Decriminalizing Violence: A Critique Of Restorative Justice And Proposal For Diversionary Mediation, M. Eve Hanan Jan 2016

Decriminalizing Violence: A Critique Of Restorative Justice And Proposal For Diversionary Mediation, M. Eve Hanan

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The movement to reduce over-prosecution and mass incarceration has focused almost exclusively on non-violent offenders despite data showing that over half of all prisoners incarcerated within the United States are sentenced for crimes of violence. As a consequence of the focus on nonviolent offenses, the majority of current and future defendants will not benefit from initiatives offering alternatives to criminal prosecution and incarceration.

A discussion of alternatives to the criminal justice system in cases of violent crime must begin by acknowledging that violent crime is not monolithic. Many incidents meet the statutory elements of a violent crime, that is, the …


How The Right To Speedy Trial Can Reduce Mass Pretrial Incarceration, Zina Makar Nov 2015

How The Right To Speedy Trial Can Reduce Mass Pretrial Incarceration, Zina Makar

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Kenny Johnson1 was thirty-two years old when he was released from a Baltimore City jail— almost three years after his arrest in October 2012. Johnson was not serving a sentence, but these three years were spent under pretrial detention. He had been denied bail. Johnson’s case was a rollercoaster of delays and uncertainty, particularly towards the end of his pretrial incarceration. The need for certainty convinced Johnson to plead guilty—he could not stand knowing that his pretrial incarceration could be indefinite and he wanted to be sure he was going home, guilty or not guilty.

Between the time he was …


From Fugitives To Ferguson: Repairing Historical And Structural Defects In Legally Sanctioned Use Of Deadly Force, José F. Anderson Jan 2015

From Fugitives To Ferguson: Repairing Historical And Structural Defects In Legally Sanctioned Use Of Deadly Force, José F. Anderson

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The lawful use of lethal force to subdue suspected wrongdoers has a long tradition in our nation. There is certainly nothing wrong with securing, incapacitating, or even killing violent persons who pose a serious threat to the lives of innocent individuals. One of the important roles of government is to protect people from harm and keep the peace. Recent events in Ferguson, Missouri, have highlighted the tension between the officers on the beat and citizens on the street. These tensions are not likely to subside unless there are major structural changes in the way the police do their job and …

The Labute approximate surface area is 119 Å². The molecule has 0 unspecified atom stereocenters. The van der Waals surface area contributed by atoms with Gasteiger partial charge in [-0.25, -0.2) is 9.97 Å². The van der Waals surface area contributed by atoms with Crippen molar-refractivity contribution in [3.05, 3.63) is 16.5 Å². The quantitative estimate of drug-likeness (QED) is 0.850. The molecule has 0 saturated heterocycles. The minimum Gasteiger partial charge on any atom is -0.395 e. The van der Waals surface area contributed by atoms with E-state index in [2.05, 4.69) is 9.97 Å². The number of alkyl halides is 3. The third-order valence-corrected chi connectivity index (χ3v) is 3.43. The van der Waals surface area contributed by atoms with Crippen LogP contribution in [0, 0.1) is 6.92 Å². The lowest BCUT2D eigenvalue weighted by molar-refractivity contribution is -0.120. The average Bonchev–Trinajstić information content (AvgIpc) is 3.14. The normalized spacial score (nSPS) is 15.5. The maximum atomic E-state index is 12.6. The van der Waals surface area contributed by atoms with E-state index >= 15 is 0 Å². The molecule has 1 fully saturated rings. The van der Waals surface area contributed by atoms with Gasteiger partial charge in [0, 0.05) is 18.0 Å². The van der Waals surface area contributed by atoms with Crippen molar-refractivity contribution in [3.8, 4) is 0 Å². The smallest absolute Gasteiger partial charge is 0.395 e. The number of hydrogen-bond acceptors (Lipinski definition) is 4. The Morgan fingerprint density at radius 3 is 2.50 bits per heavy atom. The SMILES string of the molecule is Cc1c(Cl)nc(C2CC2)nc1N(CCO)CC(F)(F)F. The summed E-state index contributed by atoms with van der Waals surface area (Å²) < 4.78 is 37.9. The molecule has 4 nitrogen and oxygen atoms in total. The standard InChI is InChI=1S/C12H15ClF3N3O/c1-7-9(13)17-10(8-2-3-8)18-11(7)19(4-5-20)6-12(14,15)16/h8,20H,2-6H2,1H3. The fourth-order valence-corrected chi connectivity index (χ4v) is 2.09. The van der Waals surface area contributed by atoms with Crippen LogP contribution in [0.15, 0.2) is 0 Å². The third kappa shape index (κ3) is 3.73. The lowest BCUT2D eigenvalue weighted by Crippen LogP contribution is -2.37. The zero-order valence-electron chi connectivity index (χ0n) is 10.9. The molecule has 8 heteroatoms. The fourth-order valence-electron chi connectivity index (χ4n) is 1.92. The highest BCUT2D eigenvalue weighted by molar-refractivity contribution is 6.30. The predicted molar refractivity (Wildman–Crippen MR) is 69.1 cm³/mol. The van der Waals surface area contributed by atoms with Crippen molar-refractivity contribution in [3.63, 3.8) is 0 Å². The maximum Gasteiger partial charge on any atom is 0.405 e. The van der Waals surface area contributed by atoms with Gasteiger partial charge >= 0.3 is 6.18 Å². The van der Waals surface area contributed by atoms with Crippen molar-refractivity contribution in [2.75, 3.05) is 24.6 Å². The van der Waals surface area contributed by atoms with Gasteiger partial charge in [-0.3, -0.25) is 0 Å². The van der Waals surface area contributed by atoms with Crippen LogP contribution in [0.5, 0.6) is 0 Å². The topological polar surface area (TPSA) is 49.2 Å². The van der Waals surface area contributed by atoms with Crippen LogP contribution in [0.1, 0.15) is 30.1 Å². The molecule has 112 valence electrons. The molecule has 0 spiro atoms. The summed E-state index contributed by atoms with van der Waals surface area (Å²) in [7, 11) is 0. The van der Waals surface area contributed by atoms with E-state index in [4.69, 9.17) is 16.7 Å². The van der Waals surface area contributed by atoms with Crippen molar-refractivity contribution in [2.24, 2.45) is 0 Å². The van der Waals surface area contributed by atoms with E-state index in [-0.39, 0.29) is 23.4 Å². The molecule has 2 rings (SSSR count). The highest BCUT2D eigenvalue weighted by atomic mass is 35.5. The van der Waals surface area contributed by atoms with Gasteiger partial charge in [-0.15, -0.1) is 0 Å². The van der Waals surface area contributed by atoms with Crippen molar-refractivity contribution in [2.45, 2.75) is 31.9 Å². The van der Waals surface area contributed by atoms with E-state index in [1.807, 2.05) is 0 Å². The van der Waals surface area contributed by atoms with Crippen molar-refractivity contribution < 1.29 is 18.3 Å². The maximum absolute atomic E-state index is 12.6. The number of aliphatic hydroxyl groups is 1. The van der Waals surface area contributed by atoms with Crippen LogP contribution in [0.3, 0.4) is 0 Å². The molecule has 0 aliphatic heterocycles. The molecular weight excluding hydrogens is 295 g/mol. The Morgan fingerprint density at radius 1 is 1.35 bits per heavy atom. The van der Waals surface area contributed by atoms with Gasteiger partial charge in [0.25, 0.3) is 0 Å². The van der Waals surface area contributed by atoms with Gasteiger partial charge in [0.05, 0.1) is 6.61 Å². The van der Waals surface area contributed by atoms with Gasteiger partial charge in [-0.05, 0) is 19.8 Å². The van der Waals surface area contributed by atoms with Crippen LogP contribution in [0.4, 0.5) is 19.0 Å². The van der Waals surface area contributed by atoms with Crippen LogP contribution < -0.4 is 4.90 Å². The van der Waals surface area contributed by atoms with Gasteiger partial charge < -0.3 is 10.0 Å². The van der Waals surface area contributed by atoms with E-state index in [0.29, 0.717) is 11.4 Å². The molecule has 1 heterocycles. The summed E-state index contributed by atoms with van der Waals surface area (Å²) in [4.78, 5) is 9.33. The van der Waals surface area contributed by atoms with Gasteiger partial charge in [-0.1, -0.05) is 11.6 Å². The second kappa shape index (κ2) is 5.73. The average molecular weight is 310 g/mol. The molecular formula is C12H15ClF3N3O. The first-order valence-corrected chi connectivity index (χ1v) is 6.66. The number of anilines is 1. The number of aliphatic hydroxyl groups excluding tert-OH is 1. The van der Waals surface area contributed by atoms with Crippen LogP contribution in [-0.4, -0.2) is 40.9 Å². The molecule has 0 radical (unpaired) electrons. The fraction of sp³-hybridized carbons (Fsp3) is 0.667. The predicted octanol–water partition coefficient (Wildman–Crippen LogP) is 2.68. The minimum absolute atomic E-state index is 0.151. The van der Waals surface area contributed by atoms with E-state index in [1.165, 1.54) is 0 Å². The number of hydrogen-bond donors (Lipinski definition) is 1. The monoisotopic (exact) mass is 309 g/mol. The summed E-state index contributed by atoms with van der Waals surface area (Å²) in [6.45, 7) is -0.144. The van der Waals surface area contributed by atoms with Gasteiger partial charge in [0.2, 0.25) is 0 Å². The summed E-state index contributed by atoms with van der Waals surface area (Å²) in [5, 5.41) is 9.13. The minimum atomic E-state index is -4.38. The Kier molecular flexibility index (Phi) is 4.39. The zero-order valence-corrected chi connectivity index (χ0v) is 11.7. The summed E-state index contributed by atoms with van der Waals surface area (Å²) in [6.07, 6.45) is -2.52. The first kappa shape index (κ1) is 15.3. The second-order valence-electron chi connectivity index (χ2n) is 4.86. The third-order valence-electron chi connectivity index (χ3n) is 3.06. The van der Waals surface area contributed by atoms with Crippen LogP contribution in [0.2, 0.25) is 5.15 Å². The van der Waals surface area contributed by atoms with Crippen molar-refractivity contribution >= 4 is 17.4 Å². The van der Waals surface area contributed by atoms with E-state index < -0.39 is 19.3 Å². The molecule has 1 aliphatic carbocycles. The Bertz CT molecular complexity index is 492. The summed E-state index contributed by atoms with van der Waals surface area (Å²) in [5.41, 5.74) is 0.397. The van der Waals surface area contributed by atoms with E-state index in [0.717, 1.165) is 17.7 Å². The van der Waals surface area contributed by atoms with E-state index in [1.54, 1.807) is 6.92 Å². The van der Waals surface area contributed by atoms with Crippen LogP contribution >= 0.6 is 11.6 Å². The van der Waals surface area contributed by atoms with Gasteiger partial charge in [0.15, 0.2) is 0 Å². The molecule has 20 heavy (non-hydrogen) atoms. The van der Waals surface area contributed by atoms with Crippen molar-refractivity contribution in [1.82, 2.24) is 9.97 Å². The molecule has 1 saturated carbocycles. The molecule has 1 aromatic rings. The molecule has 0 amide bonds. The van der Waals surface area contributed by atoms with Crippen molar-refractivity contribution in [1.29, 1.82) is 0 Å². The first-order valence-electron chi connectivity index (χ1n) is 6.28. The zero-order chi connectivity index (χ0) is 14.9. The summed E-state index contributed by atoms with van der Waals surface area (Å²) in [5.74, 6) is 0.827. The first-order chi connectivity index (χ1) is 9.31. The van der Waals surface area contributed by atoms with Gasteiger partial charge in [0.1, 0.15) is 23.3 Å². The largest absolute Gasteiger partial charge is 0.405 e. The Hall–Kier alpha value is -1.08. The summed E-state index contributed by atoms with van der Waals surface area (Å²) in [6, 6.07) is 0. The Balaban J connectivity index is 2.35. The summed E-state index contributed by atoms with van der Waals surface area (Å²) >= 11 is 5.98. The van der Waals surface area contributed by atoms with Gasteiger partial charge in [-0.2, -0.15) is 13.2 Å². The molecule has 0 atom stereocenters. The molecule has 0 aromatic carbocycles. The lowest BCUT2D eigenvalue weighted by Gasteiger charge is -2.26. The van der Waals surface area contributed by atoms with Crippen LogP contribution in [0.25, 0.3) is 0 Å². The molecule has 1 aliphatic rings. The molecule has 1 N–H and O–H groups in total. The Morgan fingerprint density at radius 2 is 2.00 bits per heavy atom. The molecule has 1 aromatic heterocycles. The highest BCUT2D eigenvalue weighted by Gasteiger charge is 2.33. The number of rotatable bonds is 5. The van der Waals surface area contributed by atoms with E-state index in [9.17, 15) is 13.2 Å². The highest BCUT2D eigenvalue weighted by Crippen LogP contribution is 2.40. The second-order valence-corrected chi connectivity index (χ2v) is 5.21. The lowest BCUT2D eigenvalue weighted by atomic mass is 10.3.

"Law Is Coercion": Revisiting Judicial Power To Provide Equality In Public Education, José F. Anderson Jan 2015

"Law Is Coercion": Revisiting Judicial Power To Provide Equality In Public Education, José F. Anderson

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This article is an attempt to start a conversation about where we find ourselves in the plight to help our most challenged public schools. It is not intended to be a comprehensive solution to the problem, but rather a hard look at how, after decades of many efforts, we are further away from the equal education contemplated by the United States Supreme Court's historic decision in Brown v. Board of Education. This article does not desire to simply cast blame for the failures of our children, but to send a reminder that, as Frederick Douglass would say, we can hardly …


It's Not Just Name Calling, Kenneth Lasson Jan 2013

It's Not Just Name Calling, Kenneth Lasson

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I’m afraid that universities, which like to perceive themselves as places of culture in a chaotic world, are not quite that wonderful. Of course, some are better than others; not all of them are hotbeds of radical turmoil, but a disturbing number have come to be focal points of loud and strident opposition to the state of Israel.

Although the volume of overt antisemitic acts may have in fact declined over the past few years, there has been a significant increase in anti-Zionist rhetoric and activity on campuses around the country and around the world. The two concepts are not …